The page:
For some, the choice is not clear. Clinton-Kaine may be the more personally religious ticket, but Trump-Pence is more cozy with the religious right, aka the evil empire among atheists. Then there’s Green Party candidate Jill Stein, who has no chance of victory, but is the only candidate who reached out to nonbelievers and asked for their vote.
So what’s an atheist to do?
An appeals court has overturned a controversial ruling that required YouTube to take down a video that disparaged Muslims.
One of the actresses in the film sued to take it down and won, but an appeals court ruled May 18 that she didn’t have the right to control the film’s distribution.
When it was released in 2012, the short film, titled Innocence of Muslims, sparked violence in the Middle East and death threats to the actors.
The government of Malaysia expelled a group of Singaporean tourists for chanting Buddhist prayers inside an Islamic prayer room where they erected a large Buddhist painting on the wall facing Mecca.
The government also revoked the permanent resident visa of the businessman who allowed the Buddhists to pray at his beach resort in Johor state, about 185 miles south of Kuala Lumpur, the capital of Muslim-majority Malaysia.
The government’s response is the latest in a series of crackdowns on behavior deemed disrespectful of Islamic traditions and beliefs.
A song about ascending to heaven written by a dying 18-year-old, has gotten 7.7 million YouTube hits and at one point reached No. 1 on the iTunes music charts.
Zach Sobiech, who died in late May, wrote the farewell song "Clouds" as an ode, in part, to his unwavering faith in God.
He is remembered for providing hope to people around the world, many of them facing similar situations.
God Girl's New Favorite Thing for Oct. 25, 2012: Two Irish boys cover Rihanna's "We Found Love (in a Hopeless Place)"
Now who are these talented young lads?
UPDATE: WE FOUND 'EM!
More info from the singer's father inside the blog...
The world's most dangerous hiking trail, some underwater streets, skyscrapers cleaning our air, and having a cold brewski with President Obama. And then 2,601 people collaborated on a song. Today's links of awesomeness are pretty awesome.
When her 91-year-old aunt passed away in 2010, Diane DiResta videotaped the eulogies to create a record of the moving words spoken. She wasn't ready to talk about her aunt at the service, so she used an online tool for publishing audio to record her thoughts, then e-mailed the audio file to close family.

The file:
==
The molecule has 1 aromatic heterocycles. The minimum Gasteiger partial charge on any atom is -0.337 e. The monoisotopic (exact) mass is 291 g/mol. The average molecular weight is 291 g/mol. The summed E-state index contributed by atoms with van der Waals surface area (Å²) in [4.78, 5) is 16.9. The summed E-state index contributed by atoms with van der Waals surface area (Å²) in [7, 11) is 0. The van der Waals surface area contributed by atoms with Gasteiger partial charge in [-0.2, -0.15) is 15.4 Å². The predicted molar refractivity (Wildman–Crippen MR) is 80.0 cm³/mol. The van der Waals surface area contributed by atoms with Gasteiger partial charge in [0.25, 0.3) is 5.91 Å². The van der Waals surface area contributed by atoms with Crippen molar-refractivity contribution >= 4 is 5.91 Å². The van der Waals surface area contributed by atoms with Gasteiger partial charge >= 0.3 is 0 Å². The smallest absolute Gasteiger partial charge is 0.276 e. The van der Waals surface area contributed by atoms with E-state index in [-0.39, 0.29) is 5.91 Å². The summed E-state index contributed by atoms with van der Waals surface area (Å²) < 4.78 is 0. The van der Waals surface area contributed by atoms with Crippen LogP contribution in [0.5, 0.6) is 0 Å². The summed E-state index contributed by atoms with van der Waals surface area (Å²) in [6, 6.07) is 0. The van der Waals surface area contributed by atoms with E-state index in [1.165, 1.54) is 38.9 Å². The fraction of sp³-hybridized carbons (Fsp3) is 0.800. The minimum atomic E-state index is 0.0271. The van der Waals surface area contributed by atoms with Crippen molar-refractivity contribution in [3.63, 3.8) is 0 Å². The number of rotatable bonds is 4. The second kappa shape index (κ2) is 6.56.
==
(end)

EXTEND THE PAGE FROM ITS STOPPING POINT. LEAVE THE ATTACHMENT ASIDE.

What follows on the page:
And when a cherished 89-year-old uncle died in Las Vegas in February — and there was no funeral service to follow — the New York City resident again turned to technology.
"Since there was no way for the family to share his life and express their grief together, I created a blog," she said. "I added pictures, and family members were able to post their memories of him."
This is Mourning 2.0. Technological advances have dramatically altered how we grieve for and memorialize the dead.
In this new era, the bereaved readily share their sorrow via Facebook comments. They light virtual candles on memorial websites, upload video tributes to YouTube and express sadness through online funeral home guest books. Mourners affix adhesive-backed barcodes or "QR code" chips to tombstones so visitors can pull up photos and videos with a scan of a smartphone.
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Indie music darling, Jeff Mangum, who rarely plays in public, surprised #OccupyWallStreet protesters in New York City earlier this week with an impromptu concert. A New Jersey singer-songwriter pens two songs for revolutions. And an order of Catholic nuns offer free mp3 downloads of a protest song inspired by the life of St. Francis of Assisi.
When President Barack Obama laid out his deficit plan Monday, he wasn't just trying to sell a policy. When he pressed for tax hikes on the rich and announced, "This is not class warfare," he was trying to exorcise a demon that has bedeviled the Democratic Party for decades and in the process deprive the Republicans of one of their trustiest weapons. The reaction from the right was swift and sure: "Class warfare!"
The recent British film In Our Name is a returning-soldier drama featuring a married woman, Suzy, who leaves her husband and little girl to fight in Iraq. Because she's involved in the killing of a little girl during her tour-this part is based on a true story, but it happened to a man -- she returns home only to steadily fall apart under the stress of soul-destroying anxieties.
The other day I read some interesting statistics about how social media is shaping our lives . It is interesting to see the response to this and recognize the different ways in which we grapple with deluge of social media in relation to our faith. There are lots of resources emerging to help us maintain a strong and vibrant faith in the midst of this. I wanted to highlight a couple that I have found very useful
Here's a little round up of links from around the Web you may have missed this week:
- One in four children in the United States are in poverty.
- Ben&Jerry's Ben Cohen talks to Sojourners about ice cream, oreos, and military spending.
- Female college graduates are getting paid less than their male peers.
- Is Capitalism's popularity waning?
- If your house was burning, what would you take with you? (My house almost burned down once. I had time to grab my computer, family photos, and a signed copy of Deadeye Dick.)
- Any winos out there?
- Have you ever been to Paris?
- I remain obsessed with tiny living. (Amazing!)
- Cathleen Falsani on the end of the world.